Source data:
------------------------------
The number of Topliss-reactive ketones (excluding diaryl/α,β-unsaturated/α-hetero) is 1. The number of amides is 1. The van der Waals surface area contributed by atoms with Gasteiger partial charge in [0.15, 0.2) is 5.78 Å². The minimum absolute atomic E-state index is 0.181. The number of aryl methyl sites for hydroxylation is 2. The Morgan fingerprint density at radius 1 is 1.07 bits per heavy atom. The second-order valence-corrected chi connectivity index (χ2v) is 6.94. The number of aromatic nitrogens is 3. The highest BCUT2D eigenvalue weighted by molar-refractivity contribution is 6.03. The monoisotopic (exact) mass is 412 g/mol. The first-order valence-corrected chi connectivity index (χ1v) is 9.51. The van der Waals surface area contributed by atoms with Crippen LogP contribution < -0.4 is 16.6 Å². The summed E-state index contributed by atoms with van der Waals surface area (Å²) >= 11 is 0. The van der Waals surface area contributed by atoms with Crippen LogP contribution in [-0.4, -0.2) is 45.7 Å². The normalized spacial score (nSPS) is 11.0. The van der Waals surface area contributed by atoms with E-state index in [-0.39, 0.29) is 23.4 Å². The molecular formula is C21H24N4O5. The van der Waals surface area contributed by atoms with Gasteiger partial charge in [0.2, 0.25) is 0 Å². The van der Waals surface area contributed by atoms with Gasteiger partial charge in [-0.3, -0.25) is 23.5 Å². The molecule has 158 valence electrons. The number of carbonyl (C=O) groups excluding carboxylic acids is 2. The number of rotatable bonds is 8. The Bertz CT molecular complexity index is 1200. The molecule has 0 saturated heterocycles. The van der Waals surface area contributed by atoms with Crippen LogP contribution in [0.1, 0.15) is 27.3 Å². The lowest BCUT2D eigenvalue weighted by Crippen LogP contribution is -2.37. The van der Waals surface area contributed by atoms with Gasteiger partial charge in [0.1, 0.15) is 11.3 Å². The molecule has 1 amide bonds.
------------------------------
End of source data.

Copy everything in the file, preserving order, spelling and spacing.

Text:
The number of Topliss-reactive ketones (excluding diaryl/α,β-unsaturated/α-hetero) is 1. The number of amides is 1. The van der Waals surface area contributed by atoms with Gasteiger partial charge in [0.15, 0.2) is 5.78 Å². The minimum absolute atomic E-state index is 0.181. The number of aryl methyl sites for hydroxylation is 2. The Morgan fingerprint density at radius 1 is 1.07 bits per heavy atom. The second-order valence-corrected chi connectivity index (χ2v) is 6.94. The number of aromatic nitrogens is 3. The highest BCUT2D eigenvalue weighted by molar-refractivity contribution is 6.03. The monoisotopic (exact) mass is 412 g/mol. The first-order valence-corrected chi connectivity index (χ1v) is 9.51. The van der Waals surface area contributed by atoms with Crippen LogP contribution < -0.4 is 16.6 Å². The summed E-state index contributed by atoms with van der Waals surface area (Å²) >= 11 is 0. The van der Waals surface area contributed by atoms with Crippen LogP contribution in [-0.4, -0.2) is 45.7 Å². The normalized spacial score (nSPS) is 11.0. The van der Waals surface area contributed by atoms with E-state index in [-0.39, 0.29) is 23.4 Å². The molecular formula is C21H24N4O5. The van der Waals surface area contributed by atoms with Gasteiger partial charge in [0.2, 0.25) is 0 Å². The van der Waals surface area contributed by atoms with Gasteiger partial charge in [-0.3, -0.25) is 23.5 Å². The molecule has 158 valence electrons. The number of carbonyl (C=O) groups excluding carboxylic acids is 2. The number of rotatable bonds is 8. The Bertz CT molecular complexity index is 1200. The molecule has 0 saturated heterocycles. The van der Waals surface area contributed by atoms with Crippen LogP contribution in [0.1, 0.15) is 27.3 Å². The lowest BCUT2D eigenvalue weighted by Crippen LogP contribution is -2.37. The van der Waals surface area contributed by atoms with Gasteiger partial charge in [0.1, 0.15) is 11.3 Å². The molecule has 1 amide bonds.